Verizon demonstrated the Motorola Droid Turbo 2 and its Turbo Shatter Shield material by repeatedly dropping it on a concrete block with no harm coming to the screen. This does not mean you should take to playing cornhole with your phone. The screen may survive, but that doesn’t mean things are intact inside. I’ve fallen on my head a few times, and there may be no visible damage (I’ve always looked this way), but I’m pretty sure I haven’t always barked like an agitated Pomeranian whenever I scratch my left elbow.

Please Stay Clear Of The Orange Cones
While Europe’s Parliament voted in favor of a proposal for net neutrality–the idea that all internet traffic should be handled equally–many think there are too many loopholes, including the ability of ISPs to manage internet congestion if they only expect high traffic, even if it doesn’t currently exist. Sure, defining “impending” traffic seems to leave leeway for abuse, but it’s tough to argue the principle if you think in terms of local fast food shack El Taco Grasiento (they assumed, correctly, that half of their customers wouldn’t bother to translate that to The Greasy Taco and the other half would think it was named ironically).

On a rare occasion, I’ll stop at El Taco Grasiento for a quick, tasty dinner. I come home, and, for a while, everything’s cool. But, despite there being no obvious reason to do so, I restrict access to the route leading from the living room to the bathroom, because waiting until “go time” is a risk nobody wants. Yes, in a perfect world, bathroom neutrality is a beautiful concept, but a world with El Taco Grasiento is not perfect.

Okay, the Snickers are gone and the sheet is starting to smell, which is the traditional signal to call it quits. Happy Halloween, and hope to see you next week.

Mike Range
@MovieLeagueMike

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Weekly Tech Views Blog by Mike Range is licensed under a Creative Commons Attribution-NonCommercial 4.0 International License.

DTNS 2614 – Android Phone Chrome

Logo by Mustafa Anabtawi thepolarcat.comSome folks are saying Google is ditching Chrome OS and merging it into Android. But we may end up with THREE operating systems from Google instead. What Do we want on our phones and laptops? Darren Kitchen and Tom Merritt discuss.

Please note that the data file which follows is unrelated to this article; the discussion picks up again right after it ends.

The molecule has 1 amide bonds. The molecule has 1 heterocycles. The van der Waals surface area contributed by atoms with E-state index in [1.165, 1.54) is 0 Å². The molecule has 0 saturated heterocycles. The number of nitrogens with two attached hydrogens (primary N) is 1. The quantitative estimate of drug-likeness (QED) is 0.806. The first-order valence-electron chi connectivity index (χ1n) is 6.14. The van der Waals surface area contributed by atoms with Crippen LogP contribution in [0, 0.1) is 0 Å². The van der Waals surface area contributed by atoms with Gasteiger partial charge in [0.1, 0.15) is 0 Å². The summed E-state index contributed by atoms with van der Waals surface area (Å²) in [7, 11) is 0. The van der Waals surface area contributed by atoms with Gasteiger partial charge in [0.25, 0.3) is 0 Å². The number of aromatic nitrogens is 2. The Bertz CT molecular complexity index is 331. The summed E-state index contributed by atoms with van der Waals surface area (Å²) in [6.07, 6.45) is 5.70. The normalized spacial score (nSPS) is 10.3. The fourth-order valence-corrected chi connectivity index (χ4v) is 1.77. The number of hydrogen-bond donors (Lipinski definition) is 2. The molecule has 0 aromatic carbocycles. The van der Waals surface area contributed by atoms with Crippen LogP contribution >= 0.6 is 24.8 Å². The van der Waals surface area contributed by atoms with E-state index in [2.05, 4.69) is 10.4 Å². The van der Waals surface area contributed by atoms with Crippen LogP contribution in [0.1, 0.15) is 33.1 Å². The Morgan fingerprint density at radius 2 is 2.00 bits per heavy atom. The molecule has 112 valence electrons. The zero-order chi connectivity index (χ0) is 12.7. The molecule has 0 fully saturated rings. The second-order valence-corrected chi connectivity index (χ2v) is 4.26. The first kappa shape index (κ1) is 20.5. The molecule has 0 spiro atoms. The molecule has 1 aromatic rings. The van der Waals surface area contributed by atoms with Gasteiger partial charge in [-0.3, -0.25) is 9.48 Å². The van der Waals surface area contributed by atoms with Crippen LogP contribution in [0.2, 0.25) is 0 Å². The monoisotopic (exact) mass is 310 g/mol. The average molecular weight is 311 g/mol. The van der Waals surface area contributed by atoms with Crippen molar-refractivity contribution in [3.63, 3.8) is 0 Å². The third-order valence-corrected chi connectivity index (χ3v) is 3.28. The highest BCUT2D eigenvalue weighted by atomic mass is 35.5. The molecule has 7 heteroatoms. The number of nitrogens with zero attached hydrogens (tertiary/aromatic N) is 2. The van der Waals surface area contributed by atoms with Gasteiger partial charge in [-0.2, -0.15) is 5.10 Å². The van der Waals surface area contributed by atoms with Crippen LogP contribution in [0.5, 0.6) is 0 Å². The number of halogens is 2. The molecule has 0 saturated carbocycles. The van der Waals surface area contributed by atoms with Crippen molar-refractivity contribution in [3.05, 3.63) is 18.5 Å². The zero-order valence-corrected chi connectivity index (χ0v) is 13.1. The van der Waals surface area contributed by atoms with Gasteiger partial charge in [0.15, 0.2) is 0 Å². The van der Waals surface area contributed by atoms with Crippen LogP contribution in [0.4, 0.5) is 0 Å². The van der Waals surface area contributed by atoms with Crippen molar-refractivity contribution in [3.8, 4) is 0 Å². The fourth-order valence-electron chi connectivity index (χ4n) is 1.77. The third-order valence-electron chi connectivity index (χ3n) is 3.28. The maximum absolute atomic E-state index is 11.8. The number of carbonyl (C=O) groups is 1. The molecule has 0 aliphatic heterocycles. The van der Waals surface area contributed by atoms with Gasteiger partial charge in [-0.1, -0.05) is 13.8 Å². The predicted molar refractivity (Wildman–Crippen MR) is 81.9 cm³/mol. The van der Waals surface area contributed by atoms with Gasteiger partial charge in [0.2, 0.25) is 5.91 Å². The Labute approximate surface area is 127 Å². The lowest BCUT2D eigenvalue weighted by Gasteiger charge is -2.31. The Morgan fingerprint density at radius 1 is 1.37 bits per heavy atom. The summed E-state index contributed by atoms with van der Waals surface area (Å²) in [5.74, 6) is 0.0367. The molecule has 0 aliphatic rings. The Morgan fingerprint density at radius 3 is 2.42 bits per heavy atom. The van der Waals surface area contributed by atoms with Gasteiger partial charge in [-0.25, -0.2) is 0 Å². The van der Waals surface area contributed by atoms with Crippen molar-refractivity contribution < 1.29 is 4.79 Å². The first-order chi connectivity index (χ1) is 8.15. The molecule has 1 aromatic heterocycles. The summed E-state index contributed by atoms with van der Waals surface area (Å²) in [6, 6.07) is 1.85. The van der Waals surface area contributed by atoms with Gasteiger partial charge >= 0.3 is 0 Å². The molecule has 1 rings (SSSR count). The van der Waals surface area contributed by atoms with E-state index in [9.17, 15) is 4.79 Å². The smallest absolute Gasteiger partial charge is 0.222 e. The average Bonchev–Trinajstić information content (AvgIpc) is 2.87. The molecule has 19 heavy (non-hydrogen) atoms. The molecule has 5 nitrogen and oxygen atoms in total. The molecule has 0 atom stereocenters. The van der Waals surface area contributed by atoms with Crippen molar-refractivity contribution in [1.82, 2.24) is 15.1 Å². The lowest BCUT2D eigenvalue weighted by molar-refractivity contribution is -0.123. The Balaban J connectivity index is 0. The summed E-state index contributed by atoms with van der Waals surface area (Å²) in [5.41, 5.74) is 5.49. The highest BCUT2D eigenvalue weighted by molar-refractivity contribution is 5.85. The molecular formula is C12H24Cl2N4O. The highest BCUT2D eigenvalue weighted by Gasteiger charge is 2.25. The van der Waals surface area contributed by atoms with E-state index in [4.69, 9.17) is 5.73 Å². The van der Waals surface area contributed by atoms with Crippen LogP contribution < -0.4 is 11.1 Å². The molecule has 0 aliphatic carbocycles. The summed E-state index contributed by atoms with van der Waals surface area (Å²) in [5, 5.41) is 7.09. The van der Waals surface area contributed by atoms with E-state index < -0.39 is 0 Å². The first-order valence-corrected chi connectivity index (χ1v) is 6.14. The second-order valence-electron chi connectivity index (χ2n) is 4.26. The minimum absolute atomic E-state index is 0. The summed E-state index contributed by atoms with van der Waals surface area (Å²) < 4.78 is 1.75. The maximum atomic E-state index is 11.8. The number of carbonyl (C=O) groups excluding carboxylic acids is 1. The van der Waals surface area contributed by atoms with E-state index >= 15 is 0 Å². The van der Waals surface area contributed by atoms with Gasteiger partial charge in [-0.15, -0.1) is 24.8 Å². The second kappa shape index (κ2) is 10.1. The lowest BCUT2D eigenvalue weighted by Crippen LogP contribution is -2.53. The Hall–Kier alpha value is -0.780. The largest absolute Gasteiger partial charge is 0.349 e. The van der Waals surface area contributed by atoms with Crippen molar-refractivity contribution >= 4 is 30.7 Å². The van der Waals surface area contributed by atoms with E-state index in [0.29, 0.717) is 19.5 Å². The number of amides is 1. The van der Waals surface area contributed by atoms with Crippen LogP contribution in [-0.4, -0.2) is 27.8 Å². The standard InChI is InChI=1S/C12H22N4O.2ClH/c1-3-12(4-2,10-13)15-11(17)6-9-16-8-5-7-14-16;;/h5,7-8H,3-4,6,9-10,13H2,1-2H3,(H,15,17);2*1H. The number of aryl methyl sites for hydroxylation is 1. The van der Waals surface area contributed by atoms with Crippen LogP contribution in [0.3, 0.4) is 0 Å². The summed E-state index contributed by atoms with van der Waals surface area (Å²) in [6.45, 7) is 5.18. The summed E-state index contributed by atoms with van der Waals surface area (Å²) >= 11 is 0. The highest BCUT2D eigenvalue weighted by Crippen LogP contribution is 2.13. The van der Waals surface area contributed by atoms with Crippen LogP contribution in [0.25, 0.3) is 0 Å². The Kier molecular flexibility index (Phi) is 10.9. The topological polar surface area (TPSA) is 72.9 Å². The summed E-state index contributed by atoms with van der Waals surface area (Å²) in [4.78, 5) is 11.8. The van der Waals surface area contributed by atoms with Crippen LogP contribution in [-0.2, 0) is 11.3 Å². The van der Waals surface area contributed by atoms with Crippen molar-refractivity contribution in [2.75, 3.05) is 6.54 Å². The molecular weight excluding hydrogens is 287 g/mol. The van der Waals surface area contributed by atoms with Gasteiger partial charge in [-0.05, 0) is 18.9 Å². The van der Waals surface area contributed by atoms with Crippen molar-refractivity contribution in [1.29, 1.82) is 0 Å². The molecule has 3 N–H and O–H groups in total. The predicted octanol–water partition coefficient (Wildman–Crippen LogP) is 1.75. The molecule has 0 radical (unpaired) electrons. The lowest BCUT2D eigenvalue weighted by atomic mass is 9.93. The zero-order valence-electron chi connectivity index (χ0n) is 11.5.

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DTNS 2613 – Happy Little Cloud Service

Logo by Mustafa Anabtawi thepolarcat.comTwitch, often stereotyped as a place for sweaty boy gamers to trash talk people about games, is doing a marathon of Bob Ross’s “The Joy of Painting.” Take that stereotypers! Tom Merritt and Justin Young discuss the odd journey of Justin.tv to Gaming-only Twitch to a Twitch channel for sculptors.

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DTNS 2612 – The City of Virtual Light

Logo by Mustafa Anabtawi thepolarcat.comPatrick Beja went to Paris Games Week and tried the latest version of Sony’s PlayStation VR. Has it turned him agains the oculus Rift? Can he see the future of VR? Scott Johnson and Tom Merritt aim to find out.

Note: YouTube failed to stream or capture the first 30 minutes of the stream today. Apologies to the video viewers. Let’s all agree to blame the launch of YouTube Red. My wife works at YouTube. Tom.

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DTNS 2611 – Say Halo to my 60fps

Logo by Mustafa Anabtawi thepolarcat.comDo you value performance over looks? Eric Franklin and Tom Merritt discuss 343 Industries’ decision to prioritize 60fps over everything else in Halo 5: Guardians.

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DTNS 2610 – The Hunt For Red Cord Cutters

Logo by Mustafa Anabtawi thepolarcat.comDo social networks provide meaningful info about current events? They want to, to you and to journalists. Veronica Belmont and Tom Merritt talk about Twitter and Facebook’s rocky relationship with news.

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Weekly Tech Views 15 – Oct 24, 2015

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Real tech stories. Really shaky analysis.

Welcome to WTVB, where accuracy is a lucky accident.

C’mon, How Hard Can It B–Oof… Ow!
The Chinese company Ninebot announced a new scooter, the Ninebot mini. Upon hearing its description–a scooter with no handle that can be controlled by an app–executives at ABC immediately renewed America’s Funniest Home Videos for three more years.

Study Shows Majority Of Drivers Require Short Nap to Replenish Energy After Issuing Grueling Voice Command
Recent studies have shown that it takes up to 27 seconds to regain full concentration on driving after issuing a voice command to the car’s “info-tainment” system. 27 seconds!? Unless there’s a voice command that instructs your seat to do something that sure as hell didn’t come standard in my Corolla, I don’t get it. Okay, if your name is Marty McFly and a minute ago you were listening to Huey Lewis on a two-pound Walkman in 1985 but now you can tell your car to play Back in Time and it does it, you can have half a minute to absorb that.* Everyone else: we would all really appreciate it if you would please remove your head from your ass.

Back That App Up